Florida judge makes ruling on insurer versus architecture firm lawsuit

Florida judge makes ruling on insurer versus architecture firm lawsuit | Insurance Business America

Florida judge makes ruling on insurer versus architecture firm lawsuit

Nationwide subsidiary and specialty insurer Scottsdale Insurance Company has avoided paying a Miami architecture firm nearly $220,000 in damages sustained from Hurricane Irma in 2017 after a federal judge ruled that the firm failed to give a timely notice of its claim.

In the decision first reported by Law360, US District Court Judge Jose E. Martinez said that Florida courts have ruled that notices should be given to insurance providers within six months of the damage otherwise they would be considered untimely.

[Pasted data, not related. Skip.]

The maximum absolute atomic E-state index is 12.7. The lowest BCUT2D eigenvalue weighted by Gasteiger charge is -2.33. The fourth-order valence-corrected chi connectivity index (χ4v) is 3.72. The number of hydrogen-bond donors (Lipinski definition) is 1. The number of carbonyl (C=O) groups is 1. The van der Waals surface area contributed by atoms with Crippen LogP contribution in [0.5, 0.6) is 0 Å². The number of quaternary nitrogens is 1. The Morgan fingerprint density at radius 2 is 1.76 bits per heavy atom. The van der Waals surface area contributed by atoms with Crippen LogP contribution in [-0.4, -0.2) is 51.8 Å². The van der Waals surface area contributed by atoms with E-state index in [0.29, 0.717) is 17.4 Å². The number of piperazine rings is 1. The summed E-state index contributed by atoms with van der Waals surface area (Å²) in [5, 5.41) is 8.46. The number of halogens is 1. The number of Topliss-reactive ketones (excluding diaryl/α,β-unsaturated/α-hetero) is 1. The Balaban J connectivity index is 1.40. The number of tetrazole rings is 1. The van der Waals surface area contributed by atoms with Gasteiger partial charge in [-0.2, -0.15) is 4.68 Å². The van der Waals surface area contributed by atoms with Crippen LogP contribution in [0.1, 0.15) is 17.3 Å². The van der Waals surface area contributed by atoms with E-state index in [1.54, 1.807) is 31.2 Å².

However, Laura M. Perez & Associates Inc. (LMP) gave Scottsdale Insurance notice of its claim more than two years after Hurricane Irma caused damage to its property despite the company being aware of some damages shortly after the storm.

Martinez noted several occasions when the firm could have given its insurer notice of the damages, including when the company’s handyman and one of its officers found roof, air conditioning, and water damages in the property a day after the hurricane struck.

The judge added although a portion of the building’s exterior sign started to come off and the ceiling showed water stains six months after the storm, LMP still did not report the damages on the belief that the cost of repairs “would have fallen under the amount deductible in their Scottsdale policy,” according to the Law360 report.

The firm only reported the damage in 2019, more than 27 months after Hurricane Irma, when the property began showing “greater signs of rot.”

Because of this, Martinez ruled that Scottsdale Insurance did not need to cover the damages due to the firm’s failure to provide timely notice.